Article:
Netherlands inflation climbed to 6.1 percent in May
The rate at which prices are rising in the Netherlands increased faster in May than a month earlier. This was mainly because energy prices fell less sharply last month than in April. Food, beverages, and tobacco prices also rose again, albeit less sharply than in April. And the costs of industrial goods also increased.
Statistics Netherlands (CBS) reported in a quick first estimate that inflation amounted to 6.1 percent last month. In April, inflation unexpectedly increased to 5.2 percent on an annual basis, from 4.4 percent in March. That was mainly due to a less pronounced fall in energy prices, but more expensive food also played a role. At its peak in September last year, inflation was 14.5 percent.
The average price increase for supermarket products was 12.8 percent last month, compared to 13.2 percent in April. Prices of industrial goods rose by 8.9 percent, against 8.3 percent a month earlier. Energy, including motor fuels, on the other hand, became 18.5 percent cheaper after dropping more than 22 percent in April. Services became 6.1 percent more expensive after a price increase of 6 percent a month earlier.
To make a good comparison with other European countries, CBS also provides inflation figures according to the European calculation method, which does not consider house rents, among other things. Inflation then amounted to 6.8 percent, compared to 5.8 percent in April.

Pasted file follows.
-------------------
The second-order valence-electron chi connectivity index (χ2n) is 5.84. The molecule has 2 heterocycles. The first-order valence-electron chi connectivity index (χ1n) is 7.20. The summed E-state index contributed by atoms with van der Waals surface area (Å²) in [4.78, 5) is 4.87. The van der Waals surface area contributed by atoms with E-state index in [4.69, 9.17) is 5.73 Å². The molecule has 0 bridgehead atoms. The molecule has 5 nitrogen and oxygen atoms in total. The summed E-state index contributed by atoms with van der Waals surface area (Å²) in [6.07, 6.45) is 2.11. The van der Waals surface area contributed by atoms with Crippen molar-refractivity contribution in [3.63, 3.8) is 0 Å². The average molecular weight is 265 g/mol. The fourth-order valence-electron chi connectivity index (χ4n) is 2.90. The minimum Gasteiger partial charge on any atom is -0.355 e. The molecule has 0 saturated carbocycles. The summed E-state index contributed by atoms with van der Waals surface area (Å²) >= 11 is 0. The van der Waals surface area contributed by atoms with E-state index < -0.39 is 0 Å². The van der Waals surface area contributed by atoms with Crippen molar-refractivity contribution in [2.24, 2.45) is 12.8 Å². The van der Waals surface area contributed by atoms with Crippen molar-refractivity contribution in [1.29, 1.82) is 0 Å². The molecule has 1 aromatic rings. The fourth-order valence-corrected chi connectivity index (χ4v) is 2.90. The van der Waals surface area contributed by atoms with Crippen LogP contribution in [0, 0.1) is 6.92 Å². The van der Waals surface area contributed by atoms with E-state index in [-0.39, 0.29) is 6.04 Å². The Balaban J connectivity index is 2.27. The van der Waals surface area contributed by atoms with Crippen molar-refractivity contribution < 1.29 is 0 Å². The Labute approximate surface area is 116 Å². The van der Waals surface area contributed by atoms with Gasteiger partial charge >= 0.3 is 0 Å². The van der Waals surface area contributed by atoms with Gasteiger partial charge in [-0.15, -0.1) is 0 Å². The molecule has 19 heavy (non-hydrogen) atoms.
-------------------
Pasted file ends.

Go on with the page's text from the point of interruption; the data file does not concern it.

Later today, the European statistics agency Eurostat will release inflation figures for the entire eurozone. In April, annual inflation in the euro area was 7.0 percent. Earlier this week, it appeared that inflation in Germany, France, and Spain cooled down in May.
With inflation above the target of 2 percent, the European Central Bank (ECB) will likely continue to raise interest rates. ECB policymakers will meet again in mid-June. An interest rate hike of a quarter of a percentage point is generally expected to reduce inflation.
Reporting by ANP